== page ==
Chocolate Pear Tart with Saffron and Ginger

 
 

New Years seems a long time ago now, but given that I haven’t posted anything since the holidays, I thought it worth mentioning. I had a fantastic start to 2014 up in the Lake District, battling downpours but nonetheless finding a break or two between the clouds for brisk walks amongst the valleys and dales.  It is a brilliant place for a party, great for hunkering down, games, the aforementioned walks and, above all, eating.  There were about 25 of us and I was put in charge of pud on the big night itself (no pressure).  I went for a classic pear and frangipane tart, with plenty of boozy cream to go with, of course. 

So I’ve been thinking a lot about pears and tarts recently as well as sweet spices, like cardamom, ginger and saffron.  The tart recipe in this post was a bit of an experiment, but one that payed dividends.  A decadent dinner party pudding with ginger pastry, saffron poached pears and rich, bitter chocolate ganache.  I implore you to give it a go.

In other news, I was recently given a selection of syrups from Iceland.  These include birch-tree syrup, rhubarb syrup and a berry syrup.  It is very difficult to find anything out about these syrups online, mostly because all my search efforts seem to lead to the budget frozen supermarket chain, Iceland, and its online listing for Lyle’s golden syrup.  I’ll keep researching, but what I can tell you is that these little pots are a total joy.  I was particularly excited to try the birch syrup as I recently went to Scandinavian food event where I had birch sap sparkling wine by Sav, which was, incidentally, absolutely delicious.

With my birch sap syrup pot, I made a pear and birch spread for toast and cakes.  Fruit butters are really no more than purees and sound much fancier than they are.  But I do love the idea of making these as preserves and having a jar around just for when you fancy it.  This would make a great cake filling as well.  Of course, if you can’t get hold of birch sap you can simply use a high quality maple syrup.  I also grilled some pears, brushed them with birch tree syrup and then simply served alongside a simple cardamom yoghurt.  This actually makes a delicious, slightly unusual breakfast and is just the thing to ward against these wet days.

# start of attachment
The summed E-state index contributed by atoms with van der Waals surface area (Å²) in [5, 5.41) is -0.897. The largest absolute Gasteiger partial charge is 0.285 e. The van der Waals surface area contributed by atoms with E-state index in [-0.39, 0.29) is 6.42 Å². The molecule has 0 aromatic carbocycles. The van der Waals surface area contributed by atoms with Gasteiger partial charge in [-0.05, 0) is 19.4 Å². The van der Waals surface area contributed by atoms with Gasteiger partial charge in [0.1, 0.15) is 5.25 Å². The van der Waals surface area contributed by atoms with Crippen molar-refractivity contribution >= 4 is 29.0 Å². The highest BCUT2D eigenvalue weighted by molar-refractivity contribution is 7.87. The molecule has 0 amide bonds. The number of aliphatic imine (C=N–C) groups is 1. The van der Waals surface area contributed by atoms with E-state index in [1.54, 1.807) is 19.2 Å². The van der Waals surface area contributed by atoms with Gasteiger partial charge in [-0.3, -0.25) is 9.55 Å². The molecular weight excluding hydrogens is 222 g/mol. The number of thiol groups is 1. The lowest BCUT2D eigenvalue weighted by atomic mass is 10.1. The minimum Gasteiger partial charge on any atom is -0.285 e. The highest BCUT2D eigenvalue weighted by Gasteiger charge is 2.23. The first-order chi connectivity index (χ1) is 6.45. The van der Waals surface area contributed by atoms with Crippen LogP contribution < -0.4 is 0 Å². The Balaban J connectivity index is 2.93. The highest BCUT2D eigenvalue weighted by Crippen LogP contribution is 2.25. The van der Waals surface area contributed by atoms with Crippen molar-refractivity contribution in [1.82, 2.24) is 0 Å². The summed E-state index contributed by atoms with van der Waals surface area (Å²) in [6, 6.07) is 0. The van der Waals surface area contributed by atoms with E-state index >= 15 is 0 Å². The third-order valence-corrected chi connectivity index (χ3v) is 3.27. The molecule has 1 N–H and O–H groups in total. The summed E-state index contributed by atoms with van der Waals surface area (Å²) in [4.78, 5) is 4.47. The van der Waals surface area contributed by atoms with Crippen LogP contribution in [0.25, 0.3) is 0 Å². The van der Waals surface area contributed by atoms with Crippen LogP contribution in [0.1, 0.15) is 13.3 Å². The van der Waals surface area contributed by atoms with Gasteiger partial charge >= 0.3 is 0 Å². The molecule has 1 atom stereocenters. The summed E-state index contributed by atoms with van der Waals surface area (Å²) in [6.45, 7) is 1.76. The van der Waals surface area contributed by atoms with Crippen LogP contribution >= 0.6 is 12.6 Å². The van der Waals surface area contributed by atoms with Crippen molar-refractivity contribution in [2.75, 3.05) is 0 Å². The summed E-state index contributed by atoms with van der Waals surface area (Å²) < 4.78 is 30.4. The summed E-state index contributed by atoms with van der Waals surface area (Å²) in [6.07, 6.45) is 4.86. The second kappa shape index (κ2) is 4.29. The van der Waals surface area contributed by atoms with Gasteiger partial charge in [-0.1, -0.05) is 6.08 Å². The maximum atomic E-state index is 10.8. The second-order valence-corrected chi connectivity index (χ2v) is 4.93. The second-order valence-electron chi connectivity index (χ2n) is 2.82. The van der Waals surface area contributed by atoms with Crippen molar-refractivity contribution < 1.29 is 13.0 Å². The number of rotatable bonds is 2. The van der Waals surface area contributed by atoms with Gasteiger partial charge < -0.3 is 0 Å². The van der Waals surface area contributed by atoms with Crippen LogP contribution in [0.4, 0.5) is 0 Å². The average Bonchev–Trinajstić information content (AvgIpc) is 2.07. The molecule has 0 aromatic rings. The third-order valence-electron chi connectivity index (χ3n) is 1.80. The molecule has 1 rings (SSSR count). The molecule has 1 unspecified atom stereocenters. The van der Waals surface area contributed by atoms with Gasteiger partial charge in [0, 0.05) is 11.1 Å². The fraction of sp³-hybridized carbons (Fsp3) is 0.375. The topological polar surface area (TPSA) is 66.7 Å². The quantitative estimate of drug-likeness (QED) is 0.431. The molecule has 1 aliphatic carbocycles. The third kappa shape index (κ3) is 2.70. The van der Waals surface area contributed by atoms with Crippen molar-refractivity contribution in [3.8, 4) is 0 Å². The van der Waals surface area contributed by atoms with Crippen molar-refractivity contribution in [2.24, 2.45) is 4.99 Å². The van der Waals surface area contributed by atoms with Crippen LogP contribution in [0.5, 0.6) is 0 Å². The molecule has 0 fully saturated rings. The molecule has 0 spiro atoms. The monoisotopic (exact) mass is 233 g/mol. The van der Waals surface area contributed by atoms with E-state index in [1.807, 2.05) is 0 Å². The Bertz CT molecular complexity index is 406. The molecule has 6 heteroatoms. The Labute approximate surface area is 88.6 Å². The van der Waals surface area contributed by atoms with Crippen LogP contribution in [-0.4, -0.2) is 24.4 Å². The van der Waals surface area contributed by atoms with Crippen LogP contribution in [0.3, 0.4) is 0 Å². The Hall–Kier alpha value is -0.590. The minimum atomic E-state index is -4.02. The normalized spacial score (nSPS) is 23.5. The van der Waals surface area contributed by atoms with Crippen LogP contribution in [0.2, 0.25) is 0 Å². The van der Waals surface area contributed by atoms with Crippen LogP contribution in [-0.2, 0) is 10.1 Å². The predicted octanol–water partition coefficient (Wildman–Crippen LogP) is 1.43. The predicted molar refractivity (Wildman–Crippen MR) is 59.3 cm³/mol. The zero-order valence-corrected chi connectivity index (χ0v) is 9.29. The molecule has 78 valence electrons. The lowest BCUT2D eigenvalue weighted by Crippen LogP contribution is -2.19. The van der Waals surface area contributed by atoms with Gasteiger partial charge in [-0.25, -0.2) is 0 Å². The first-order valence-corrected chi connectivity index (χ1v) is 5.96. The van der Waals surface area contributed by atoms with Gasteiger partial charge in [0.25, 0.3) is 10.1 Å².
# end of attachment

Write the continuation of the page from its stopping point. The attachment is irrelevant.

Spiced Pear, Coconut and Birch Butter

You will need:
5 medium pears, peeled
2 tbsp birch syrup (or good quality maple syrup)
pinch sea salt
2 tbsp coconut oil
1 tsp ground cinnamon

Method:

1. Preheat your oven to 200C.  Roughly chop pears and place on a baking tray. In a small bowl, mix together the syrup, salt, coconut oil and ground cinnamon.

2. Toss through the pears and  bake for about 30 min until golden and beginning to caramelise.  Cool thoroughly then blitz in a mixer or using a hand blender.  Spread over toast, muffins or stirred into your muesli for breakfast.  Will keep for 1 week in the fridge.  

 

 

This is a rich, decadent dessert.  Perfect to impress as it combines pastry making skills, pear-poaching and chocolate work (ganache).  However, it really is easy as pie to make and looks beautiful once you cut into it.  Definitely one for the grown ups, though, as the chocolate is bitter and the saffron aromatic.

Chocolate Pear Tart with Saffron and Ginger

You will need:
For the pears:
6 pears, peeled
100g caster sugar
100ml pear liqueur
200ml water
1/2 tsp saffron strands
2 slices ginger
1 strip lemon peel

For the pastry:
250g plain flour
pinch salt
2 tbsp sugar
2 tsp ground ginger
150g unsalted butter, cut into cubes
2 egg yolks

For the ganache:
250ml double cream
200g dark chocolate, chopped
2 eggs

Method:

1. To poach the pears,  heat the pear liqueur and water in a large saucepan.  Add the sugar, saffron, ginger and lemon peel and stir until the sugar has dissolved.  Add the pears and bring to a gentle simmer.  Top with the round of greaseproof paper and weight down with a saucer.  Cover and allow the pears to poach until just tender, about 30 minutes.  Lift out and allow to cool before halving and scooping out the core with a teaspoon. 

2. Meanwhile, make the pastry.  Sift together the flour, salt, sugar and ginger. Work in the cubes of butter until you have a breadcrumb-like consistency.  You can either do this by hand or in a mixer.  Combine the egg yolks with 2 tbsp of water and add about half of it to the flour mixture.  Work to a dough, adding more liquid if necessary.  Wrap into cling and flatten into a disc then chill for 30 min.  Roll out, line and blind bake the pastry case for about 20 min in a 200C oven.